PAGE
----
Having a story where the protagonist isn't driven by a strong want, goal, or passion can have steep costs. There often isn't a lot of tension, conflict, or driving force prior to the character gaining a want or goal. This is, again, in part because the goal helps give the plot context--if there is no goal, then what happens doesn't really matter that much. The protagonist isn't trying to get anywhere specific, and isn't having to struggle to get there. This threatens to kill pacing and lose the audience. 

Luckily, there are a few workarounds to help.

- If the protagonist already has everything he wants, open the story by showcasing how wonderful the protagonist's life is--how everything seems to be going her way. She has everything she wants, or is about to get everything she wants. Drifting in the subtext is the implication that things won’t stay this way. The audience subconsciously knows a problem is coming (after all, it's a story, and story means conflict). This creates a sort of ironic promise, where the audience is waiting for things to turn bad. 

This can be harder to pull off. Waiting for an antagonistic force to ruin things for the protagonist isn’t usually as interesting as anticipating what the protagonist is going to do next to try to get a goal. However, it can be done, and done well.

- Alternatively, if the protagonist lacks vision, open the story by showcasing how life is dissatisfying. Convey the sense that something is missing. Drifting in the subtext is the implication that things won’t stay this way. The audience subconsciously knows an opportunity is coming. They'll likely be willing to wait to see how it could fix the character's dissatisfaction.

- Cut to another viewpoint. If your story has multiple viewpoints, you can use a scene in another viewpoint to make up for the "costs" of your protagonist's current state. This might mean having a scene where the antagonist's plans promise to soon ruin things for the protagonist. This creates dramatic irony, and the audience will want to stick around to see what happens. Alternatively, you can cut to a side character who has a driving want, goal, or passion--filling in for everything the protagonist doesn't bring to the story.

- Get to the inciting incident quick. The inciting incident disrupts the established normal, either as a problem or an opportunity. This means it will disrupt, at least to some degree, your protagonist's amazing life (or dissatisfying one). It may be that the inciting incident is a problem disrupting the good things, in which case, the character will want to act to try to get things back to normal. Or, it may be the incident is an opportunity that keeps bothering the protagonist. In any case, it knocks the character off balance to some degree.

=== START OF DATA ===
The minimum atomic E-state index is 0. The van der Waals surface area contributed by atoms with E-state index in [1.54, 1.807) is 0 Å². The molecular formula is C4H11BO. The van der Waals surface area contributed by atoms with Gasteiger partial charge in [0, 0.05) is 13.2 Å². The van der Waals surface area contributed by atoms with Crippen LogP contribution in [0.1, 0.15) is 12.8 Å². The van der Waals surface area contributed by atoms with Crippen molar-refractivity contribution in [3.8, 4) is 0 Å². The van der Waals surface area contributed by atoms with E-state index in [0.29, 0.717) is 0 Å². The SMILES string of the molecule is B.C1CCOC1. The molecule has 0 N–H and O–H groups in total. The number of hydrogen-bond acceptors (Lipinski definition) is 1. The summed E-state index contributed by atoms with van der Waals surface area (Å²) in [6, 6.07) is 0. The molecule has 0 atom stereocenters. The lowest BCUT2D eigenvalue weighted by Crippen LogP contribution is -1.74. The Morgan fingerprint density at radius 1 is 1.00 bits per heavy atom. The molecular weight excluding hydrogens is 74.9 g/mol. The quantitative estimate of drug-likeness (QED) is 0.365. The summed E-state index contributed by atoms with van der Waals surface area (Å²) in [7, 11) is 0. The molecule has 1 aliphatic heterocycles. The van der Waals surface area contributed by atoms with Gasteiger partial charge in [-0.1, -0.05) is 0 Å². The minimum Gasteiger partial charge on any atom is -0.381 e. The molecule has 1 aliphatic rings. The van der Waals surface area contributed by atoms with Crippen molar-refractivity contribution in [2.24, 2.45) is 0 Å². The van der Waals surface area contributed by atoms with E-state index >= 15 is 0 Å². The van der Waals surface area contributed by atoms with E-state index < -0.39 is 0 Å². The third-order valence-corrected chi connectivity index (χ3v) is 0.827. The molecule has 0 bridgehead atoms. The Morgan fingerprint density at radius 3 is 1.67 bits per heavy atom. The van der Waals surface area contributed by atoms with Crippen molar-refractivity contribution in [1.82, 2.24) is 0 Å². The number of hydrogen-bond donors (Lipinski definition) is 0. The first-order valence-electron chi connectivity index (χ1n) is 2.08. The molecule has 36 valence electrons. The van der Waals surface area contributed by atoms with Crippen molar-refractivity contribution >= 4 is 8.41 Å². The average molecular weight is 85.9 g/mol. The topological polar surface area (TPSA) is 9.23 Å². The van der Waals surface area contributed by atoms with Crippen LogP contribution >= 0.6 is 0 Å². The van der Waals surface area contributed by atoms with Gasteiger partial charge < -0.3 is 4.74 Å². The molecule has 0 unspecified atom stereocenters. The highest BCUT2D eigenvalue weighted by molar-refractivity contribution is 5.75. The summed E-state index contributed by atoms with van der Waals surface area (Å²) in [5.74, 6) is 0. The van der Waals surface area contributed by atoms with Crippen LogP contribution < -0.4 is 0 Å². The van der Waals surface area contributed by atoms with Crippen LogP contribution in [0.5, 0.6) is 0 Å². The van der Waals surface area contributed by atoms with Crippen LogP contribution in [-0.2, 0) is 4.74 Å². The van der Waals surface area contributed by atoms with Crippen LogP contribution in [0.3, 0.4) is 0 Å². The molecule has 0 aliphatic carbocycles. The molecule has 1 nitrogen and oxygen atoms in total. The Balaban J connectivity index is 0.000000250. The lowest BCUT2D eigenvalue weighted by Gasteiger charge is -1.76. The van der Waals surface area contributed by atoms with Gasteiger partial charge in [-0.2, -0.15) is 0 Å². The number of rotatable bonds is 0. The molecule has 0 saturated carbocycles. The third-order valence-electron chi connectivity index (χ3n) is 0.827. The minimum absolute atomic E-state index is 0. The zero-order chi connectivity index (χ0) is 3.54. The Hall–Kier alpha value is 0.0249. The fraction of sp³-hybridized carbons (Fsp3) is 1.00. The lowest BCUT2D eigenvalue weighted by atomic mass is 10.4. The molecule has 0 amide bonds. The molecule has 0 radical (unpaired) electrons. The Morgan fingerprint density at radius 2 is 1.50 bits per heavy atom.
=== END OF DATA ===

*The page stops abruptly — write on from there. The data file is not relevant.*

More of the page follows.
- Start in narrative in medias res. In narrative in medias res, you bring a part from later in the story and use it to open the story. This will usually be a scene that promises big problems and/or high stakes. In The Emperor's New Groove, Kuzco pretty much starts with everything he wants and is on the trajectory to get the next thing he wants--Kuzcotopia. The story opens with narrative in medias res, pulling a scene that shows him as a llama crying in the rain in the wilderness. This contrasts the story's actual beginning so much, that audiences want to stick around to see how he went from having everything to having nothing and no one.

- Use a prologue. Similar to in medias res, you can stick a powerful or punchy prologue in at the beginning, which can help carry the audience through the setup. Contrary to what many say in the industry, the primary purpose of a prologue is to make promises to the audience about what kind of story they are about to read or watch. Prologues can work great for stories with slower or calmer openings. I already did a whole article on prologues, so won't repeat everything here, but feel free to peruse it.

- Use a teaser. Like many of the techniques listed here, a teaser makes promises to the audience about what will come later in the story, so it's just another way to pull them through the calm, peaceful, or happy (or slowly dissatisfying) setup.

- Give the protagonist scene-level goals. Just because the protagonist doesn't have a plot-level goal (yet) doesn't mean she doesn't have scene-level goals. Pretty much everyone wants something all of the time. In most scenes, your protagonist should have a goal too. It might be simply to maintain the current lifestyle. Maybe she just wants to get through her work shift without any inconveniences or without anyone discovering she secretly loves to watch K-dramas. Or maybe the goal is to make cookies for a neighbor. Or maybe it's to pass a test, or to not draw attention in class. Scene-level goals may not have as much driving force as plot-level goals, but they still help carry the story--as long as there are some stakes tied to the outcome. 

- Pair the protagonist with someone who is driven by wants, goals, and passions. I touched on this related to the viewpoint technique. Many protagonists who don't have strong wants get tied to a character (probably the Influence Character) who does. This secondary character may be more of the go-getter, pulling the protagonist into the main plot. This sort of thing happens in Luca, where Alberto is the one with the drive and passion, which Luca comes to adopt and embrace. Alberto's goals become his goals, at least through much of the first half. If the protagonist isn't driven, there is a good chance a nearby character is--or at least should be.